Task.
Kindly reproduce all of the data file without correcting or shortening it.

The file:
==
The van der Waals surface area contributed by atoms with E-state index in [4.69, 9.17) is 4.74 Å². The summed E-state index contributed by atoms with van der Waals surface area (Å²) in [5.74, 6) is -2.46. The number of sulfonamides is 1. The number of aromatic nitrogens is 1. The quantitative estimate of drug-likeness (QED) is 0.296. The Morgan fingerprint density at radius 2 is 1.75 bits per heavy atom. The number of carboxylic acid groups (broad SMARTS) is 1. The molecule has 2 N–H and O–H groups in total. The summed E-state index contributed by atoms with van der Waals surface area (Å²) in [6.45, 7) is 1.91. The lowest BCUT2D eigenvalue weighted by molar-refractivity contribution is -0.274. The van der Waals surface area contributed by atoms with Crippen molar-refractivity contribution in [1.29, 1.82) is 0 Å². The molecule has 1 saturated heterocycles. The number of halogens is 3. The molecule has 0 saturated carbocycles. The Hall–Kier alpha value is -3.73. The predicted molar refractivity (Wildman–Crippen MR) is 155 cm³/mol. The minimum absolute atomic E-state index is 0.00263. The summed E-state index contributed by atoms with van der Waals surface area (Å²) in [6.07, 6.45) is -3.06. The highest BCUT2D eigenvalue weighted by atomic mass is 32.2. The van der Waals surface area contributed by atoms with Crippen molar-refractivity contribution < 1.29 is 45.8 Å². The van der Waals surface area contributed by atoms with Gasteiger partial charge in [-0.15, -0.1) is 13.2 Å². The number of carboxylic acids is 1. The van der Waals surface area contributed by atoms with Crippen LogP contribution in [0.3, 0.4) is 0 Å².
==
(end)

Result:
The van der Waals surface area contributed by atoms with E-state index in [4.69, 9.17) is 4.74 Å². The summed E-state index contributed by atoms with van der Waals surface area (Å²) in [5.74, 6) is -2.46. The number of sulfonamides is 1. The number of aromatic nitrogens is 1. The quantitative estimate of drug-likeness (QED) is 0.296. The Morgan fingerprint density at radius 2 is 1.75 bits per heavy atom. The number of carboxylic acid groups (broad SMARTS) is 1. The molecule has 2 N–H and O–H groups in total. The summed E-state index contributed by atoms with van der Waals surface area (Å²) in [6.45, 7) is 1.91. The lowest BCUT2D eigenvalue weighted by molar-refractivity contribution is -0.274. The van der Waals surface area contributed by atoms with Crippen molar-refractivity contribution in [1.29, 1.82) is 0 Å². The molecule has 1 saturated heterocycles. The number of halogens is 3. The molecule has 0 saturated carbocycles. The Hall–Kier alpha value is -3.73. The predicted molar refractivity (Wildman–Crippen MR) is 155 cm³/mol. The minimum absolute atomic E-state index is 0.00263. The summed E-state index contributed by atoms with van der Waals surface area (Å²) in [6.07, 6.45) is -3.06. The highest BCUT2D eigenvalue weighted by atomic mass is 32.2. The van der Waals surface area contributed by atoms with Crippen molar-refractivity contribution < 1.29 is 45.8 Å². The van der Waals surface area contributed by atoms with Gasteiger partial charge in [-0.15, -0.1) is 13.2 Å². The number of carboxylic acids is 1. The van der Waals surface area contributed by atoms with Crippen LogP contribution in [0.3, 0.4) is 0 Å².